A chain or belt component (not shown) may transmit forces applied by the user spinning pedals 106 from the pedal sub-assembly to the flywheel sub-assembly. The chain or belt component is typically configured to mate or connect a front chain-ring component to the rear fixed gear component by positioning the chain over the front chain-ring and over the fixed single gear, or optionally a cluster of gears, and affixing a key link (not shown) to form a single continuous chain loop, and such a design is generally known within the art. A cover atop the driveline assembly 109 for purposes of protecting the user during operation and affording access to service the driveline components previously described may cover the chain, chain-ring, and fixed gear components. The present design may involve a free-wheel assembly or direct drive assembly along with the chain, chain-ring, and associated chain-drive components within driveline assembly 109 to operate or spin flywheel 108.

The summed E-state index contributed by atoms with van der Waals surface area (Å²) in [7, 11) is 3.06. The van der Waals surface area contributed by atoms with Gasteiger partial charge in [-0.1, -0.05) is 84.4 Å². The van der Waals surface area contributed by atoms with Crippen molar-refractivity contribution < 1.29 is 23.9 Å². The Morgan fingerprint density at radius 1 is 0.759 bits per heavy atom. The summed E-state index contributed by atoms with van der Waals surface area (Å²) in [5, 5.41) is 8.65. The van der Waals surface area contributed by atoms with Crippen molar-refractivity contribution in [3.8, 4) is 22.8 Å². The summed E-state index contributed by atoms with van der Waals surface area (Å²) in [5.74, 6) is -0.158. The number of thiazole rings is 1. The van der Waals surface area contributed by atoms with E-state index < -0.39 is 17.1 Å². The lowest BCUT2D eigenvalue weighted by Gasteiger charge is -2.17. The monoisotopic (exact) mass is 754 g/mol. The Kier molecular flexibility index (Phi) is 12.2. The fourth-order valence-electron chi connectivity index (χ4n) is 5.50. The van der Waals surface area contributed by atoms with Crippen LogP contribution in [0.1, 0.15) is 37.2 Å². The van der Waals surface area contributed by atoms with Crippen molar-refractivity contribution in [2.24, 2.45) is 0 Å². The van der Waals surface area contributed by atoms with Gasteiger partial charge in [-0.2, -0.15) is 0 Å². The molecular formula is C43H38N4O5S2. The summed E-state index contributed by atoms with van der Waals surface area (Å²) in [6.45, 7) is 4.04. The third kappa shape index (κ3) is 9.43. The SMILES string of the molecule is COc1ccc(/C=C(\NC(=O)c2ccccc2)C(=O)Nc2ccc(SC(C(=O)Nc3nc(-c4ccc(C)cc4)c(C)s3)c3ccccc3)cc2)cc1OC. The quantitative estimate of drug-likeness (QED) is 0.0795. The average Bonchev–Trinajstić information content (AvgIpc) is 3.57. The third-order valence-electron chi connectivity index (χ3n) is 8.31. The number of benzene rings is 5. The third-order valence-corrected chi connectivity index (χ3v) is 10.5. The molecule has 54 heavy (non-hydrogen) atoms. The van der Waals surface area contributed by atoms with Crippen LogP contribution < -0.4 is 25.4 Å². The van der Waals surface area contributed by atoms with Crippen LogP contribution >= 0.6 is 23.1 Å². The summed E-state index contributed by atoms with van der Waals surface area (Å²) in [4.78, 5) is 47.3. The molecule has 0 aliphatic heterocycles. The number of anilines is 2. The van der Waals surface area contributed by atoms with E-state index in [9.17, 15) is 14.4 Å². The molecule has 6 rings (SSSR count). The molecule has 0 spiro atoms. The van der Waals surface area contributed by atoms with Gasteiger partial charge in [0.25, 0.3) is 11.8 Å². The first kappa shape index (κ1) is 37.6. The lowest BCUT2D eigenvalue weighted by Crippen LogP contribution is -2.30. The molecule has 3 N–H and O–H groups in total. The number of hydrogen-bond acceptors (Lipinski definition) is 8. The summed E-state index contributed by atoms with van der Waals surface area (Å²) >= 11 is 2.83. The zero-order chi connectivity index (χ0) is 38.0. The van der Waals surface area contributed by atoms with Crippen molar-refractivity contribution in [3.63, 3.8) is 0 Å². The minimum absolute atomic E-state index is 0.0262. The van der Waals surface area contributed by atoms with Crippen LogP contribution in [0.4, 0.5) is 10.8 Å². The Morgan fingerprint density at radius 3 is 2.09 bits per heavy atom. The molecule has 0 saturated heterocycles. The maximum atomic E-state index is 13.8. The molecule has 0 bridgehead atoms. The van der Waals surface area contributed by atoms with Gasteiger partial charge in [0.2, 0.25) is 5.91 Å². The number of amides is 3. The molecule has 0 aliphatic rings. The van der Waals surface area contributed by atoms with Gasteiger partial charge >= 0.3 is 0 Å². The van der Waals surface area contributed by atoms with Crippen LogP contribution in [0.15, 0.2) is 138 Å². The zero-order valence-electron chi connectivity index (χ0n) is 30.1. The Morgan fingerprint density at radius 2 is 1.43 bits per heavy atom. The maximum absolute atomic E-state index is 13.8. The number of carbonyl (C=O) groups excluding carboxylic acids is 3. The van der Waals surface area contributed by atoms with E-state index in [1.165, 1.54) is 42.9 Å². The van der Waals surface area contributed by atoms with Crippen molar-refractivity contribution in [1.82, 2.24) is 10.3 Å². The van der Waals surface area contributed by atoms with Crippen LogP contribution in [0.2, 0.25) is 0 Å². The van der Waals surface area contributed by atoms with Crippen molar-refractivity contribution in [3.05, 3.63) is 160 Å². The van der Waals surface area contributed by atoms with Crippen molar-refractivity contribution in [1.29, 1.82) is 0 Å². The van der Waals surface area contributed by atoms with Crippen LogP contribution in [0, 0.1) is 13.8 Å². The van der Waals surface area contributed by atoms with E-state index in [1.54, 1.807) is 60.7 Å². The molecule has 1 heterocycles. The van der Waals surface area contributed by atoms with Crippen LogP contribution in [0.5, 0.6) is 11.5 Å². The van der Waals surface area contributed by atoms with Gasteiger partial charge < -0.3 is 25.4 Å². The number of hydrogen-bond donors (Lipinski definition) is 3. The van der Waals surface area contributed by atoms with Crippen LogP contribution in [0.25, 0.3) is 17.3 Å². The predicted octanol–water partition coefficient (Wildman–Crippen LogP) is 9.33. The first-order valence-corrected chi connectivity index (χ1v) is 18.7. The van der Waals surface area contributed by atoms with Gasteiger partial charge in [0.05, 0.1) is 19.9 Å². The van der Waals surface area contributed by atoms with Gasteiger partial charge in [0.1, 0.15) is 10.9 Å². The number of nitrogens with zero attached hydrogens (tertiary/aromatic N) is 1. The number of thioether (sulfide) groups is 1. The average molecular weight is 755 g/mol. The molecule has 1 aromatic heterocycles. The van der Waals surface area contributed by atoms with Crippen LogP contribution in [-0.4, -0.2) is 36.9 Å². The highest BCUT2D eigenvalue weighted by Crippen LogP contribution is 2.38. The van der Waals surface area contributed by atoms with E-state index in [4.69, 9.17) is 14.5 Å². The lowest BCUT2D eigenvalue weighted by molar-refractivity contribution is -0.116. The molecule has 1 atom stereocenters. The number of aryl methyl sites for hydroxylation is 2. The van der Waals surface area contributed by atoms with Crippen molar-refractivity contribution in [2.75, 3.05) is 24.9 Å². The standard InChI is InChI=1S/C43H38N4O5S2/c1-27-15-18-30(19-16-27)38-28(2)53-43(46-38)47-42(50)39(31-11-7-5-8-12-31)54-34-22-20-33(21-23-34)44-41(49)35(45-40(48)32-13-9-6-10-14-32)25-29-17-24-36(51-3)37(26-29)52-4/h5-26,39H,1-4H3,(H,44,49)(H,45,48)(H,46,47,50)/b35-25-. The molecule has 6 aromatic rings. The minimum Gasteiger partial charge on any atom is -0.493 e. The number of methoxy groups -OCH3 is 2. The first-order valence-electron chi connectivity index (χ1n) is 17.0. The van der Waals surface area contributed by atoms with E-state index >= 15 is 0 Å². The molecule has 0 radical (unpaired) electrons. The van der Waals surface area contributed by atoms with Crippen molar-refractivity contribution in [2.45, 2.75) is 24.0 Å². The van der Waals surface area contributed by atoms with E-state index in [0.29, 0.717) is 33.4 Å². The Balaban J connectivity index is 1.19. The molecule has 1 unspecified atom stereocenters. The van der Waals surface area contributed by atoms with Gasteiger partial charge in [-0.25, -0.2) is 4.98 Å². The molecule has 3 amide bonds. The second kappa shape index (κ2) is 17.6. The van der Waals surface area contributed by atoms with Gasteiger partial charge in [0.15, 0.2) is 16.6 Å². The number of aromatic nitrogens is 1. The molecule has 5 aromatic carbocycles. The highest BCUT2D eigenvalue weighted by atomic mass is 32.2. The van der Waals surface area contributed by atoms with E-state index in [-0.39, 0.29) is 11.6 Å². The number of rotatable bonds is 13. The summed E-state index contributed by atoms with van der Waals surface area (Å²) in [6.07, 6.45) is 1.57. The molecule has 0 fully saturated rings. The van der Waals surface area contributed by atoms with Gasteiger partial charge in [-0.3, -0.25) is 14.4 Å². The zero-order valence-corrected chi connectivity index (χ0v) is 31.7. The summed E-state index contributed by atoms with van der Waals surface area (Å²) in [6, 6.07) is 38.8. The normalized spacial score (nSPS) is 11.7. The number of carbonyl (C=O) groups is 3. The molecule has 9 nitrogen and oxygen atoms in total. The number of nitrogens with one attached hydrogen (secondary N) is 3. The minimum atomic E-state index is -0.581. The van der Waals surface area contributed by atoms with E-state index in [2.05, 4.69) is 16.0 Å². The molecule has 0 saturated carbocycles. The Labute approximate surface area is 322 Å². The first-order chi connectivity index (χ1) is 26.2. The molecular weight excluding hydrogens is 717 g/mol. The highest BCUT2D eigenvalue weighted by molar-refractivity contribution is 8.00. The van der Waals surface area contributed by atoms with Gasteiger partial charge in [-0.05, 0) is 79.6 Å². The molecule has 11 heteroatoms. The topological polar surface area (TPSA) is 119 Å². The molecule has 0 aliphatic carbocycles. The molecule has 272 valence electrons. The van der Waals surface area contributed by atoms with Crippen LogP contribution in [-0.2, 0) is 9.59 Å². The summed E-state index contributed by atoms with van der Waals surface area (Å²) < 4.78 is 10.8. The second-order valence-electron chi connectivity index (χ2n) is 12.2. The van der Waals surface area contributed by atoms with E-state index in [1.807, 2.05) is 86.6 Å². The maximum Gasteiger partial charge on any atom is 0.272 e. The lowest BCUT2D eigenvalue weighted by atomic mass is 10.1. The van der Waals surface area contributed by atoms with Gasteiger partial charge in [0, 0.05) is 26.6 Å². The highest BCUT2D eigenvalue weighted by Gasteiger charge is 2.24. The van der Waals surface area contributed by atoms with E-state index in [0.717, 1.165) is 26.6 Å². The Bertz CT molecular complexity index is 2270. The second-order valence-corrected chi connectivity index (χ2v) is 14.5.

The present design may attach the steering assembly at the front of frame 102 as illustrated in
Handlebar 110 is typically fixed at one end of stem 111 by tightening a clamp mechanism at 112. For purposes of simplicity, stem 111 is illustrated as passing through the top of head-tube frame element and protruding out at the bottom of the frame element. The other end of stem 111 may attach to an adjustable swing-arm 113 device, wherein swing-arm 113 may be set to a fixed position by tightening an adjustable collar at 114.
The bicycling exercise apparatus 100 may employ a conventional headset arrangement to attach stem 111 to a steering-connector tube 128, positioned through the head-tube, via an adjustable clamp 127 in accordance with an aspect of the present design. In this arrangement, the other end of steering-connector tube 128 may attach to an adjustable swing-arm 113 device, wherein swing-arm 113 may be set to a fixed position by tightening an adjustable collar at 114.